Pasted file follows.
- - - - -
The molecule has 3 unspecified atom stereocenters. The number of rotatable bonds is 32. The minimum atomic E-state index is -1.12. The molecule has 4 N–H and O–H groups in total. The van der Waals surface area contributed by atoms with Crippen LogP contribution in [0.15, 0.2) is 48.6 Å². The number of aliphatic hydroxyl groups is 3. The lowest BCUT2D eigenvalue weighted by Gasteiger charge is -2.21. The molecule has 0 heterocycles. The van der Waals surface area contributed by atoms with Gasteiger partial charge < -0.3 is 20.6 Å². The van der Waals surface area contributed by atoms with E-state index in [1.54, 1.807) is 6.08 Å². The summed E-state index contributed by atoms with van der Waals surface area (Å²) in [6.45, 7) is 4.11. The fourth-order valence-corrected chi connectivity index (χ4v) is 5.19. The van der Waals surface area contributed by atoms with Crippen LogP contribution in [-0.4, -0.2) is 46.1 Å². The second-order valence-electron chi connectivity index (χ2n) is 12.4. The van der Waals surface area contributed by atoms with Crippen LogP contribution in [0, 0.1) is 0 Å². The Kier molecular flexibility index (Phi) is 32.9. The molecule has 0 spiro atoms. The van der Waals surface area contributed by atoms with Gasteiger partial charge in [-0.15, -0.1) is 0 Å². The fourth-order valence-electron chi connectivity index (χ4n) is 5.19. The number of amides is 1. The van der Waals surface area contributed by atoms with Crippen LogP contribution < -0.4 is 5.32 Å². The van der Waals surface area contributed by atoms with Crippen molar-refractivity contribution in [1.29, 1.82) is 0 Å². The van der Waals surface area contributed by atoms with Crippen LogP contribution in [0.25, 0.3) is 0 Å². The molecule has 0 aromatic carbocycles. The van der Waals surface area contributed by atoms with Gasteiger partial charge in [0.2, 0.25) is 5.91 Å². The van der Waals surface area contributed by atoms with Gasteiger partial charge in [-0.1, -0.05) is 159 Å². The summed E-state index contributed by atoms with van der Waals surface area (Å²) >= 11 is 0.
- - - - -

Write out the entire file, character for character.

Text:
The molecule has 3 unspecified atom stereocenters. The number of rotatable bonds is 32. The minimum atomic E-state index is -1.12. The molecule has 4 N–H and O–H groups in total. The van der Waals surface area contributed by atoms with Crippen LogP contribution in [0.15, 0.2) is 48.6 Å². The number of aliphatic hydroxyl groups is 3. The lowest BCUT2D eigenvalue weighted by Gasteiger charge is -2.21. The molecule has 0 heterocycles. The van der Waals surface area contributed by atoms with Gasteiger partial charge < -0.3 is 20.6 Å². The van der Waals surface area contributed by atoms with E-state index in [1.54, 1.807) is 6.08 Å². The summed E-state index contributed by atoms with van der Waals surface area (Å²) in [6.45, 7) is 4.11. The fourth-order valence-corrected chi connectivity index (χ4v) is 5.19. The van der Waals surface area contributed by atoms with Crippen LogP contribution in [-0.4, -0.2) is 46.1 Å². The second-order valence-electron chi connectivity index (χ2n) is 12.4. The van der Waals surface area contributed by atoms with Crippen LogP contribution in [0, 0.1) is 0 Å². The Kier molecular flexibility index (Phi) is 32.9. The molecule has 0 spiro atoms. The van der Waals surface area contributed by atoms with Gasteiger partial charge in [-0.15, -0.1) is 0 Å². The fourth-order valence-electron chi connectivity index (χ4n) is 5.19. The number of amides is 1. The van der Waals surface area contributed by atoms with Crippen LogP contribution < -0.4 is 5.32 Å². The van der Waals surface area contributed by atoms with Crippen molar-refractivity contribution in [1.29, 1.82) is 0 Å². The van der Waals surface area contributed by atoms with Crippen LogP contribution in [0.25, 0.3) is 0 Å². The molecule has 0 aromatic carbocycles. The van der Waals surface area contributed by atoms with Gasteiger partial charge in [0.2, 0.25) is 5.91 Å². The van der Waals surface area contributed by atoms with Gasteiger partial charge in [-0.1, -0.05) is 159 Å². The summed E-state index contributed by atoms with van der Waals surface area (Å²) >= 11 is 0.